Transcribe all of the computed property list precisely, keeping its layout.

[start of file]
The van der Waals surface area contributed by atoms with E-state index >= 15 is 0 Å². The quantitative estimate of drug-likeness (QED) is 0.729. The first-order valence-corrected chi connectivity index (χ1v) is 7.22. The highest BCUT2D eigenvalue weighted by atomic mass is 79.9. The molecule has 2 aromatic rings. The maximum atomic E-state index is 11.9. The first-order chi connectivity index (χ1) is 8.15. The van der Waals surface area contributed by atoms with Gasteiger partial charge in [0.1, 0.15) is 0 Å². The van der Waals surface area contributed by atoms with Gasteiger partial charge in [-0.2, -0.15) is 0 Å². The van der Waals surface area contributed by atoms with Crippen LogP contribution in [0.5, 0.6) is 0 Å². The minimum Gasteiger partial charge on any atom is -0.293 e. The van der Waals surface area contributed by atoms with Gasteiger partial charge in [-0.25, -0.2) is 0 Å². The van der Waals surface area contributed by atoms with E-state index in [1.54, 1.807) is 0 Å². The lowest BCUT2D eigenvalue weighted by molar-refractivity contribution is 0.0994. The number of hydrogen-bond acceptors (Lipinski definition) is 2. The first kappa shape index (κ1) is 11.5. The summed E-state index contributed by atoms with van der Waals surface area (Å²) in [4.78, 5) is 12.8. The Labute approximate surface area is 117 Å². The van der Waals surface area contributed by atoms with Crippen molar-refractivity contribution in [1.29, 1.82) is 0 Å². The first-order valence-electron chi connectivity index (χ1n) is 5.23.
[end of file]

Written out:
The van der Waals surface area contributed by atoms with E-state index >= 15 is 0 Å². The quantitative estimate of drug-likeness (QED) is 0.729. The first-order valence-corrected chi connectivity index (χ1v) is 7.22. The highest BCUT2D eigenvalue weighted by atomic mass is 79.9. The molecule has 2 aromatic rings. The maximum atomic E-state index is 11.9. The first-order chi connectivity index (χ1) is 8.15. The van der Waals surface area contributed by atoms with Gasteiger partial charge in [0.1, 0.15) is 0 Å². The van der Waals surface area contributed by atoms with Gasteiger partial charge in [-0.2, -0.15) is 0 Å². The van der Waals surface area contributed by atoms with Crippen LogP contribution in [0.5, 0.6) is 0 Å². The minimum Gasteiger partial charge on any atom is -0.293 e. The van der Waals surface area contributed by atoms with Gasteiger partial charge in [-0.25, -0.2) is 0 Å². The van der Waals surface area contributed by atoms with E-state index in [1.54, 1.807) is 0 Å². The lowest BCUT2D eigenvalue weighted by molar-refractivity contribution is 0.0994. The number of hydrogen-bond acceptors (Lipinski definition) is 2. The first kappa shape index (κ1) is 11.5. The summed E-state index contributed by atoms with van der Waals surface area (Å²) in [4.78, 5) is 12.8. The Labute approximate surface area is 117 Å². The van der Waals surface area contributed by atoms with Crippen molar-refractivity contribution in [1.29, 1.82) is 0 Å². The first-order valence-electron chi connectivity index (χ1n) is 5.23.